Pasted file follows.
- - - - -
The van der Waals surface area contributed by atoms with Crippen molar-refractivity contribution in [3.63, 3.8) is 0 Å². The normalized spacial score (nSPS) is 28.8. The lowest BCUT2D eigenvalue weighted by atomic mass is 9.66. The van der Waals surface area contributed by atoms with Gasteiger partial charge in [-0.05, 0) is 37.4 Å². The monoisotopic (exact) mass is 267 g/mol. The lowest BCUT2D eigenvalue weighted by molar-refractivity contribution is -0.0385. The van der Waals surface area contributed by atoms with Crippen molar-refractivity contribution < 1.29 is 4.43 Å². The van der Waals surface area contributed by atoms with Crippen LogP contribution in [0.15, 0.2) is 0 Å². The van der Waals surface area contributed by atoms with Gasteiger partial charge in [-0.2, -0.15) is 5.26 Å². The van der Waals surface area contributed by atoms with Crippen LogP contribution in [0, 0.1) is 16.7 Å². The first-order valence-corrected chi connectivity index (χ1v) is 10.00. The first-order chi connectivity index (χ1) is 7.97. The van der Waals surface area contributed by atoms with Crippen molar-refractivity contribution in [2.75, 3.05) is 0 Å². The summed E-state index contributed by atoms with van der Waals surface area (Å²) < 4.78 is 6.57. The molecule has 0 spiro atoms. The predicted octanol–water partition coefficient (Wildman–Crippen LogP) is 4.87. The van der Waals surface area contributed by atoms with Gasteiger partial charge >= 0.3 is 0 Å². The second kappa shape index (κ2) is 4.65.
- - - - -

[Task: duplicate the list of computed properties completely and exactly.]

The van der Waals surface area contributed by atoms with Crippen molar-refractivity contribution in [3.63, 3.8) is 0 Å². The normalized spacial score (nSPS) is 28.8. The lowest BCUT2D eigenvalue weighted by atomic mass is 9.66. The van der Waals surface area contributed by atoms with Gasteiger partial charge in [-0.05, 0) is 37.4 Å². The monoisotopic (exact) mass is 267 g/mol. The lowest BCUT2D eigenvalue weighted by molar-refractivity contribution is -0.0385. The van der Waals surface area contributed by atoms with Crippen molar-refractivity contribution < 1.29 is 4.43 Å². The van der Waals surface area contributed by atoms with Crippen LogP contribution in [0.15, 0.2) is 0 Å². The van der Waals surface area contributed by atoms with Gasteiger partial charge in [-0.2, -0.15) is 5.26 Å². The van der Waals surface area contributed by atoms with Crippen LogP contribution in [0, 0.1) is 16.7 Å². The first-order valence-corrected chi connectivity index (χ1v) is 10.00. The first-order chi connectivity index (χ1) is 7.97. The van der Waals surface area contributed by atoms with Crippen molar-refractivity contribution in [2.75, 3.05) is 0 Å². The summed E-state index contributed by atoms with van der Waals surface area (Å²) < 4.78 is 6.57. The molecule has 0 spiro atoms. The predicted octanol–water partition coefficient (Wildman–Crippen LogP) is 4.87. The van der Waals surface area contributed by atoms with Gasteiger partial charge >= 0.3 is 0 Å². The second kappa shape index (κ2) is 4.65.